MIAMI (CBS4) — Fair trade products are catching on in popularity as more and more consumers put their money where their conscience is. But as the dollars flow, so does the controversy over companies who are pretending to be fair trade when they’re not.
Sarah Griffis loves the idea of buying products that she knows will make a difference in the lives of those who create them.
“It’s a great cause to support,” said Griffis, who shops for Fair Trade products when she can.
“Fair Trade is a different way of doing business, in which buyers and sellers work directly with farmers and crafts people in developing countries to make sure that they have a sustainable way of earning a living,” explained Renee Bowers of the Fair Trade Federation.
More Fair Trade certified products than ever are now sold in the US, from 6,000 in 2009 to 9,500 in 2010, and company requests for the labels are skyrocketing.
It sounds like great news except the growing popularity of Fair Trade products is also attractive to those with less honest intent.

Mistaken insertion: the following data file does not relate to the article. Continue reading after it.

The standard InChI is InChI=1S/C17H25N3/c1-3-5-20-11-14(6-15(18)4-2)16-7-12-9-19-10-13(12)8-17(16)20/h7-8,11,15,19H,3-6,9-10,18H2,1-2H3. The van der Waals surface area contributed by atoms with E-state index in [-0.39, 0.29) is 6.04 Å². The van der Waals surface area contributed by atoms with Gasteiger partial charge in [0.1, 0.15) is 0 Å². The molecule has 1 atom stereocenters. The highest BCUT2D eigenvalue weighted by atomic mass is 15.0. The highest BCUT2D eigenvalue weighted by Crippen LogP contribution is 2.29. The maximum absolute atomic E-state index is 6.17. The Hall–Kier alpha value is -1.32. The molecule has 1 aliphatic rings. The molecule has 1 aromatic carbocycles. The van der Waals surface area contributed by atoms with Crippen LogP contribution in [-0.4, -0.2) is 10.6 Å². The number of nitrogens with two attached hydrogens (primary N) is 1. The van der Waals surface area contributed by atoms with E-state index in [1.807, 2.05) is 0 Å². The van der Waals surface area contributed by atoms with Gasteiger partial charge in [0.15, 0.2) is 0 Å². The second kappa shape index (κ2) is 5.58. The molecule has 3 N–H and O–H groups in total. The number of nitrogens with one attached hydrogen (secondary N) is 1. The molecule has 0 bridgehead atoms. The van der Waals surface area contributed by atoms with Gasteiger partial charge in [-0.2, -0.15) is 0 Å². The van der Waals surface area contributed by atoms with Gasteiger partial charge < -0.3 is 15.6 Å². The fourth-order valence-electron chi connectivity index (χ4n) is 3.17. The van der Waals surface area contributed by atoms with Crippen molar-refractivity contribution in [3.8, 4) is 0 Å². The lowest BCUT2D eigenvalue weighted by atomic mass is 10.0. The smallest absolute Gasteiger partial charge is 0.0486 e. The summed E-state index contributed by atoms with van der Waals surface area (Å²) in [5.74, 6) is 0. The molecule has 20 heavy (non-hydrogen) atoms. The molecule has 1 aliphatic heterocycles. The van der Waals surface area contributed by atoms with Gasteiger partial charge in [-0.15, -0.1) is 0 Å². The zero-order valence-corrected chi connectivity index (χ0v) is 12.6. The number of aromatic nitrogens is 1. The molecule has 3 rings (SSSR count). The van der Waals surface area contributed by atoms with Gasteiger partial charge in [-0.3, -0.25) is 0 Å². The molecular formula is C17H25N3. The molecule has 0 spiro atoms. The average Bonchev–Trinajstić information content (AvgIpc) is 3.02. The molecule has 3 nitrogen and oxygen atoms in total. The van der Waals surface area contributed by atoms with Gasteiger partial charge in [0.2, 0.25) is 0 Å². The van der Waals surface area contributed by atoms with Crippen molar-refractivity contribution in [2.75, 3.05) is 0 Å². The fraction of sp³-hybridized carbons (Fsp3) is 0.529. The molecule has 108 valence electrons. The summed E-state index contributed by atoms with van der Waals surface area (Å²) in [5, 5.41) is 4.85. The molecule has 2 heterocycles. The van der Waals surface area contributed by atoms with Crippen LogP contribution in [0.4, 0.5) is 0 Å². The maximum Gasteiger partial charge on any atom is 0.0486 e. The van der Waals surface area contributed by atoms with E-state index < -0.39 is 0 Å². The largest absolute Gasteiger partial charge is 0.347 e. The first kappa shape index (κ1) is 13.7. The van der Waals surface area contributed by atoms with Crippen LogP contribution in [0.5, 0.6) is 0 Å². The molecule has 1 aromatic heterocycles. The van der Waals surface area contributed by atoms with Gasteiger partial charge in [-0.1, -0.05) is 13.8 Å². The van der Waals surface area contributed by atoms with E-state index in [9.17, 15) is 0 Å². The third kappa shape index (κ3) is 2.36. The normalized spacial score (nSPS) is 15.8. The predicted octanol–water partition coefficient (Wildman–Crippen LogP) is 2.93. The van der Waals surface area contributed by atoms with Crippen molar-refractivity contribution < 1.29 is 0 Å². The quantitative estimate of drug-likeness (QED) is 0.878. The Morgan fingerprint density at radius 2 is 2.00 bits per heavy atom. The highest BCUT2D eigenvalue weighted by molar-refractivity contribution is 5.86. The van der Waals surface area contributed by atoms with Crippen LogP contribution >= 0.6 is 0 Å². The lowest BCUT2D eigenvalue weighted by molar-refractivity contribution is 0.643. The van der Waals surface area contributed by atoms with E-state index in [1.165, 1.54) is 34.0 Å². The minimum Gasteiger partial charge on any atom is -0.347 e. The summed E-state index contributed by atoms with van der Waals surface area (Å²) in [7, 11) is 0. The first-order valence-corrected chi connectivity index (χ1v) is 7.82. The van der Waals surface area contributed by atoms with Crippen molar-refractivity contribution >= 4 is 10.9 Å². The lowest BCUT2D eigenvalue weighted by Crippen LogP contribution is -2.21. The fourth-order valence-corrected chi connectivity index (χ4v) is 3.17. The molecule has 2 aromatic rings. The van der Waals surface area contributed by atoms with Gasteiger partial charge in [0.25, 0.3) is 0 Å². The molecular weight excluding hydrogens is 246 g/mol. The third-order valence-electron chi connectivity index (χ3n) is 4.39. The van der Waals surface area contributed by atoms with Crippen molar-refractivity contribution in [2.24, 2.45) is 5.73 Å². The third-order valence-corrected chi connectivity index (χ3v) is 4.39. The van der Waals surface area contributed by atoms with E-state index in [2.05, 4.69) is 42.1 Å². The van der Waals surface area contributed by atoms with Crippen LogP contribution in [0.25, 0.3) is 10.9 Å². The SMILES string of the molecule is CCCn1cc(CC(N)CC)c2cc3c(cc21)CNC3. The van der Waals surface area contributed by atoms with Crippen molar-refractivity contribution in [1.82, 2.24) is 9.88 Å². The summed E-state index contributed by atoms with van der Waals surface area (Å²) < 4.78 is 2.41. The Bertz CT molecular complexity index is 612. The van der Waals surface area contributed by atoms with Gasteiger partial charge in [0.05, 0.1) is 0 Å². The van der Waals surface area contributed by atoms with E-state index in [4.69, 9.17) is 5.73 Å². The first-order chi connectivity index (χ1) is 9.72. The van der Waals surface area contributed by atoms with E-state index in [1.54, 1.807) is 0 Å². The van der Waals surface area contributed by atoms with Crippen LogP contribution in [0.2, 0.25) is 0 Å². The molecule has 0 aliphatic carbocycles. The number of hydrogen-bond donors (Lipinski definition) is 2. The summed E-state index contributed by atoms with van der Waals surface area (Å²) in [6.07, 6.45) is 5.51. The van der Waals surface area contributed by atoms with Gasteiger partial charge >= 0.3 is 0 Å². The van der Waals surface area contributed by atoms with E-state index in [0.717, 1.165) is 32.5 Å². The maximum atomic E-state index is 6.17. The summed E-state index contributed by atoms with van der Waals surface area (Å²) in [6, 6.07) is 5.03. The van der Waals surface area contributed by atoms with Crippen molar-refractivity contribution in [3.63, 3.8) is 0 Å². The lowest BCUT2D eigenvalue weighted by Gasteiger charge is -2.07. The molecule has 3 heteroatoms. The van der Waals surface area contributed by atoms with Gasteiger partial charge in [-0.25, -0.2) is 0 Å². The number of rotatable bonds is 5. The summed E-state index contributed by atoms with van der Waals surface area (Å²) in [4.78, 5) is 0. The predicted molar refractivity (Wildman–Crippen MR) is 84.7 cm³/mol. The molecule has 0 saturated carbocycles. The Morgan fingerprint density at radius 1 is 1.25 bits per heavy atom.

“What’s going right now on in the Fair Trade industry is what we’re calling “fairwashing.” It’s a play off of the term “greenwashing,” where some companies are claiming to be Fair Trade and may not necessarily be Fair Trade so the onus falls on the consumer to ask the right questions, find out why is it Fair Trade, what makes it Fair Trade?” explained Megy Karydes of World Shoppe.com.
There are logos and certifications the products and companies selling them can apply for from groups, such as the Fair Trade Federation or Fair Trade USA. But some companies have decided to exploit the label and make false claims. Critics say it is happening more and more.
“There really are no penalties because there is no legal governing body for Fair Trade, so to speak,” said Bowers.
In some cases, a company may have one Fair Trade product among dozens of others, but promote the entire brand as being Fair Trade.
“Having 2-percent raw materials in your bath and body product does not make you a Fair Trade product, but using that label on your packaging, may give consumers the false impression that their products are Fair Trade,” said Karydes.
The Fair Trade Federation suggests consumers who care about finding Fair Trade products look for labels and certifications but then dig deeper.
Some of the biggest product categories for Fair Trade include coffee, flowers and produce.